Sunday, 7 December 2014

Charlie Appelstein: No Such Thing As A Bad Kid

     On Friday all of "T-Division's" teaching staff and EAs had the opportunity to attend a PD session with Charlie Appelstein; a youth-care specialist, author, and father. Being that we are now into December, and only have a short ten days until the Christmas break, I was apprehensive about attending a PD session when there is so much to do in so little time left. On the other hand, classroom energy is always high at this time of year so it was nice to have a day away to think and recharge! Mr. Appelstein was an incredibly entertaining presenter and shared a lot of helpful information while infusing humor and "random bursts of positivity", as he called it.
     Our 5.5 hour session focused on how to understand and respond to students who are living with emotional and behavioural challenges, although Mr. Appelstein carefully pointed out that these strategies can be used with all students: from high-functioning to at-risk or special needs. Here are a few of my notes that I took away from this PD:

Quick Tips 
- Effective education is all about building relationships
- Add in please and thank-you
     - It is crazy how much educators demand things from students
       without minimum courtesy
     - Yelling meets your needs, not your students needs
- Think, "Does every students wake up thinking Mr/Mrs ______
  thinks I'm awesome"
- Believing x Relevance = Motivation
- Greet students with positivity
     - High Fives
     - Fist Bump
- Incorporate random bursts of positivity throughout your lesson
- Help parents and you will help kids
- Humour builds relationships but not sarcasm

Activity Suggestions
- Create business cards for each of your students and hang them
  on the wall
     - Have students promise to mail in their official business card
       when they're done school and working in their chosen field
- Have students address post cards at the start of the year and keep
  them in your desk
     - Send good messages home throughout the year
     - Much easier to do when the post-card to ready to go!

Understanding At-Risk Students
- The brain has three sectors: logical, emotional, and survival
     - Students with trauma live in the survival system
- Don't label students: every kid is a Mercedes-Benz, some just
  come into the classroom on empty
     - Hope is humanity's fuel
- Think of an at-risk student in your class/school, can you think of
  if they have one true best friend
     - At-risk student's don't have true friends
     - They don't trust others
- Happy people have:
     1) Meaningful Social Connections
     2) Strong Social Support Networks
     - We need to help at-risk students fill in the gaps in these areas
- Life isn't what you see, it's what your perceive
     - When you change the way you look at the challenging kid, the
        kid changes

How To Respond to Challenging Behaviours
- Get mad at choices, not children
- Reframing
     - Take something negative & reframe positively
     1) Understanding (why is the behaviour happening)
     2) Reframe (change to a positive)
          - Acting rude: you have an amazing ability to affect people!
     3) Squeeze (give encouragement of where they can use that skill)
- Take about the future positively, like it has already happened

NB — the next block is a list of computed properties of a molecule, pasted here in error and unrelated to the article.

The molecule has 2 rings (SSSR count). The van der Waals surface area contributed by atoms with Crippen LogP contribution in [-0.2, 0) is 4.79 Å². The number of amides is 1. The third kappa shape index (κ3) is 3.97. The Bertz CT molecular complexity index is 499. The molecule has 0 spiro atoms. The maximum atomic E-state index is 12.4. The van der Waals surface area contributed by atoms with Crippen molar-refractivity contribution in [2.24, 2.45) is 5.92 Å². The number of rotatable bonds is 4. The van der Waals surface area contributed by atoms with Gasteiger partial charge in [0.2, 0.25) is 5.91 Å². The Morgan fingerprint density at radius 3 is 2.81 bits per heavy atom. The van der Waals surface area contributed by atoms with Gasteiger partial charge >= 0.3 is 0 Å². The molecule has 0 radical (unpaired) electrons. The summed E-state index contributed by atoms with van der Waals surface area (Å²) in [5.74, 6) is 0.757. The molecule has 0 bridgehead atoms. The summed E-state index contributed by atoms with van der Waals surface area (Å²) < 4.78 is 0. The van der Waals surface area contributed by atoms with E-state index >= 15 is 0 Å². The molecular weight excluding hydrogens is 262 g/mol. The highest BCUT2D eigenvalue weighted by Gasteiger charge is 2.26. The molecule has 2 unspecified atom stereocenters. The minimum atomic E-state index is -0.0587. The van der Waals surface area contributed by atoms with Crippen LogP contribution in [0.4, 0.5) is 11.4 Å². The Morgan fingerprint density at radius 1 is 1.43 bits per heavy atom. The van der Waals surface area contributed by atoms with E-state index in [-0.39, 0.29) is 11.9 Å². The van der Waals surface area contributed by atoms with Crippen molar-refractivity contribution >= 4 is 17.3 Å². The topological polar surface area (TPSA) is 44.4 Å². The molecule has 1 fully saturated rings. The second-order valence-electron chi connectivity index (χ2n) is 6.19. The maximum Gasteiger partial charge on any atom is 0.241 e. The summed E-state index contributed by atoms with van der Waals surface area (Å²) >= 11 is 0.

- "How are we going to celebrate next week when you have the best
        week ever"
- At times you can't change the child, so change the environment
     - Sort behavioural goals into three baskets
     1) Basket A: non-negotiable topics
          - usually related to safety
     2) Basket B: compromise
     3) Basket C: ignore it
- Our emotions cause use to misuse the tools we have
     - Even if we know how to manage, sometimes our self-esteem
       takes a hit and our emotions get in the way
     - Respond instead of react
- Affect Scale
     - Balance out a child's actions
     - As they get loud, you get quiet
- When responding:
     - Two arm lengths away
     - 45 degree angle
     - Eye level or below (don't stand while they sit)
     - Ask open-ended questions
     - Repeat back to them

Standard Behaviour Management
- "Believing is seeing"
- Our school is awesome if you do well, if you misbehave life isn't fun
- You have to earn our trust
* This is what most schools function under

Unconditional Support
- "Seeing is believing"
- We care about you no matter what
- We understand where you are at and will help you get where you need
   to be
- You are strategically assisting all students to fill in where they have
   developmental gaps

     My personal reflection is only a tiny bit of information that was covered in today's presentation. To learn more about Charlie Appelstein, and his work with teachers and parents, please explore the following links:
Charlie Appelstein Professional Website
- Charlie Appelstein Facebook Page

     Thank you to Charlie Appelstein for visiting us out in rural Manitoba, I am left with a lot of practical information to utilize in my classroom!
Thank you to the admin and staff in "T-Division" for providing us all with another great PD opportunity :)


  1. A number of excellent tips, thank you for sharing! I absolutely agree, it's important to keep kids motivated and teach them that making mistakes is normal. It saddens when young teachers try to get perfect results and ruin learning experience for kids. Some are getting so scared of failure that they hire essay writer online to do everything for them. It's important for both students and teachers to understand that grades are nothing compared to knowledge and skill. Educators should stress this idea more often and let children enjoy themselves.

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